Israeli moratorium key to talks

Netanyahu pressed by both sides

GRIEF: A religious Israeli man reacts during the funeral Wednesday of Yitzhak and Talia Imes, who were killed Tuesday night in a shooting attack near Hebron, outside Jerusalem's Old City. (Associated Press)GRIEF: A religious Israeli man reacts during the funeral Wednesday of Yitzhak and Talia Imes, who were killed Tuesday night in a shooting attack near Hebron, outside Jerusalem’s Old City. (Associated Press)
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The chairman of Israel’s largest settler organization in the disputed territory of the West Bank on Wednesday predicted Israeli Prime Minister Benjamin Netanyahu’s government will collapse if he renews a moratorium on construction inside the settlements as part of the first direct Arab-Israeli peace talks since 2008.

Daniel Dayan’s stance and the slayings of four Jewish settlers this week highlighted the threats surrounding the high-stakes talks the Obama administration has made a top foreign policy priority. Palestinian Authority President Mahmoud Abbas has threatened to leave Thursday’s direct negotiations if Mr. Netanyahu does not renew the West Bank building freeze set to expire Sept. 26.

“We have succeeded in creating political leverage that will not allow Netanyahu to extend the moratorium,” Mr. Dayan told The Washington Times hours before President Obama hosted a dinner with Mr. Netanyahu, Mr. Abbas, Egyptian President Hosni Mubarak, Jordan’s King Abdullah II and former British Prime Minister Tony Blair.

After meeting separately with Mr. Netanyahu and Mr. Abbas, Mr. Obama condemned extremist efforts to derail peace efforts, vowing that violence will not undermine the pursuit of an end to the Israeli-Palestinian conflict, which is a constant source of grievance and unrest in the Muslim world.

“There are going to be extremists and rejectionists who, rather than seeking peace, are going to be seeking destruction,” Mr. Obama said. “The United States is going to be unwavering in its support of Israel’s security. And we are going to push back against these kinds of terrorist attacks. And so the message should go out to Hamas and everyone else who is taking credit for these heinous crimes that this is not going to stop us.”

The militant Hamas movement, which rejects Israel’s right to exist and opposes peace talks, claimed responsibility for the killings of four Israelis near the West Bank city of Hebron on Tuesday.

Under a so-called two-state solution to the Israeli-Palestinian conflict, the West Bank is supposed to make up the bulk of an independent Palestinian state alongside Israel, with precise borders to be drawn at the peace table. Israeli and Palestinian negotiators in the past have endorsed the concept of land swaps, whereby the final borders of Israel would include settlement blocs around the city of Jerusalem where the bulk of Israel’s 300,000 West Bank settlers live.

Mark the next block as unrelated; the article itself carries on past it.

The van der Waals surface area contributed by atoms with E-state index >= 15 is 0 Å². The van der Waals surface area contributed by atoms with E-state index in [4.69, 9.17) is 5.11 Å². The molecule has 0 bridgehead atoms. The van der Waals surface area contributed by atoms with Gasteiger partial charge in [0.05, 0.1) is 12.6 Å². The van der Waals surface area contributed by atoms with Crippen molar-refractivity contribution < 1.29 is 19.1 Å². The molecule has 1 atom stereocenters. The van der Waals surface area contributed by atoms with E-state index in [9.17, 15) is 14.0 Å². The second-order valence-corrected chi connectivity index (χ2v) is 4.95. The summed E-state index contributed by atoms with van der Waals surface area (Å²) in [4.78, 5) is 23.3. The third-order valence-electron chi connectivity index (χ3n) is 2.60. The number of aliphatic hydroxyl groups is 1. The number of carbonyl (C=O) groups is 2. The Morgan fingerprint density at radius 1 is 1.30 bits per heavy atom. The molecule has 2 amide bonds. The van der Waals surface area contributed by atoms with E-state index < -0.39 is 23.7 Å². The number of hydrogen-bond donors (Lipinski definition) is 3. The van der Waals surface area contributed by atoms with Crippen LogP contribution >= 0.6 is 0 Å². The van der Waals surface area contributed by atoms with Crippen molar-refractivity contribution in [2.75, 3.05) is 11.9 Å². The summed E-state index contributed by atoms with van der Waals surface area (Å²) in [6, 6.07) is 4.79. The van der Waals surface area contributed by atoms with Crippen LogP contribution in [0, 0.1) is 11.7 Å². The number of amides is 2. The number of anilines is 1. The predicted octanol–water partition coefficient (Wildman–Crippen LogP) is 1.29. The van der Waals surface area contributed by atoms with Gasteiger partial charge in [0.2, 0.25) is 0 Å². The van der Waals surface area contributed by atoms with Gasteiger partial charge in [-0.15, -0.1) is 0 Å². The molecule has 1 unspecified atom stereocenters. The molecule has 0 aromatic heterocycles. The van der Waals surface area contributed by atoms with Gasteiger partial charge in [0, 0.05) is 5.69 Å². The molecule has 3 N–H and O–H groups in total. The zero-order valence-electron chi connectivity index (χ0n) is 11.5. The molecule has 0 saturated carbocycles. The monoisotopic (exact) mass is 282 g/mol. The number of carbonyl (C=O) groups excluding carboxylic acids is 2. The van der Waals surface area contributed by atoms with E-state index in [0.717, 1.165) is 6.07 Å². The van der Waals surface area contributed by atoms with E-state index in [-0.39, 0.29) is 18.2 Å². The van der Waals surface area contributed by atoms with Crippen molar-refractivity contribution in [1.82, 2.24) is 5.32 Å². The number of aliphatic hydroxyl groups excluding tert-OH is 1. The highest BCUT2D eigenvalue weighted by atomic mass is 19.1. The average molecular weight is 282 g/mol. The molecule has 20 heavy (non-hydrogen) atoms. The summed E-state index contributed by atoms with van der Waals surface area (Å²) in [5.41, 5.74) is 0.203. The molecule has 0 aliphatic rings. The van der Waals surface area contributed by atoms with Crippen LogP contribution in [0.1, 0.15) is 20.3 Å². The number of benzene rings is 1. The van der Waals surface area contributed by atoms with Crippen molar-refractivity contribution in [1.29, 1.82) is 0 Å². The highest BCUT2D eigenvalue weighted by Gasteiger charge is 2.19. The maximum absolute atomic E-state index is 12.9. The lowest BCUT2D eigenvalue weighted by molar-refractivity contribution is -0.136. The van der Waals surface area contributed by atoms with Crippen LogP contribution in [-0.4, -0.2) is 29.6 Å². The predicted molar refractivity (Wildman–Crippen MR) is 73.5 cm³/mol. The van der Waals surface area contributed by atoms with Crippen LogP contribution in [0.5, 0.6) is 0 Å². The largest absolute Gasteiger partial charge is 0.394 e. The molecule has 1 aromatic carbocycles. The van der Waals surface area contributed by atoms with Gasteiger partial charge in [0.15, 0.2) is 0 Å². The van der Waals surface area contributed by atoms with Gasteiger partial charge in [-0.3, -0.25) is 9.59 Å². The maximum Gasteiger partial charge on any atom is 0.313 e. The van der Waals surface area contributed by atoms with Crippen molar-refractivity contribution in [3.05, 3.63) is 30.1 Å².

Mr. Obama has asked Mr. Netanyahu to refrain from new construction in East Jerusalem and the West Bank for the duration of peace talks. Last November, Mr. Netanyahu, under pressure from Mr. Obama, agreed to freeze new construction in the West Bank, but did not agree in principle to such a freeze in East Jerusalem.

American officials are hopeful they can at least get the two sides this week to agree to a second round of talks, that will start Thursday at the State Department. These talks could be followed by another meeting among Mr. Obama, Mr. Netanyahu and Mr. Abbas on the sidelines of the U.N. General Assembly near the end of the month in New York. The stated goal is to reach a final peace settlement within one year.

Beyond the settlements, Israel and the Palestinians face numerous hurdles in resolving other contentious issues, notably the borders of a future Palestinian state, the political status of Jerusalem and the fate of Palestinian refugees.

When George J. Mitchell, the former Senate majority leader and the president’s special envoy for Mideast peace, was asked about the settlement freeze on Tuesday, he said, “Our position on settlements is well known, and it remains unchanged. We’ve always made clear that the parties should promote an environment that is conducive to negotiations.”

P.J. Crowley, the State Department spokesman, said, “The issues of settlements, Jerusalem, refugees, borders, security are the kinds of issues we’ve been talking about in the lead-up to these meetings. They’ll be discussed at these meetings, and we will be negotiating these issues as we try to reach a final agreement.”

While Mr. Dayan is not a member of Israel’s Knesset or parliament, his 300,000-member Yesha Council is very influential within three parties that make up Israel’s current ruling coalition: Likud, Yisrael Beiteinu and Shas. The Yesha Council nearly scuttled the first settlement construction freeze last November.

When the former prime minister, Ariel Sharon, held a referendum within the Likud Party over whether to remove settlements from Gaza in 2005, the council succeeded in defeating the measure, but ultimately failed to stop Israel’s disengagement from Gaza.

“The last elections back in 2009 brought a Knesset and coalition that is sympathetic to understanding how vital Judea and Samaria are to Israel,” Mr. Dayan said. Judea and Samaria are the names in the Bible for the southern and northern areas of the West Bank of the Jordan River.

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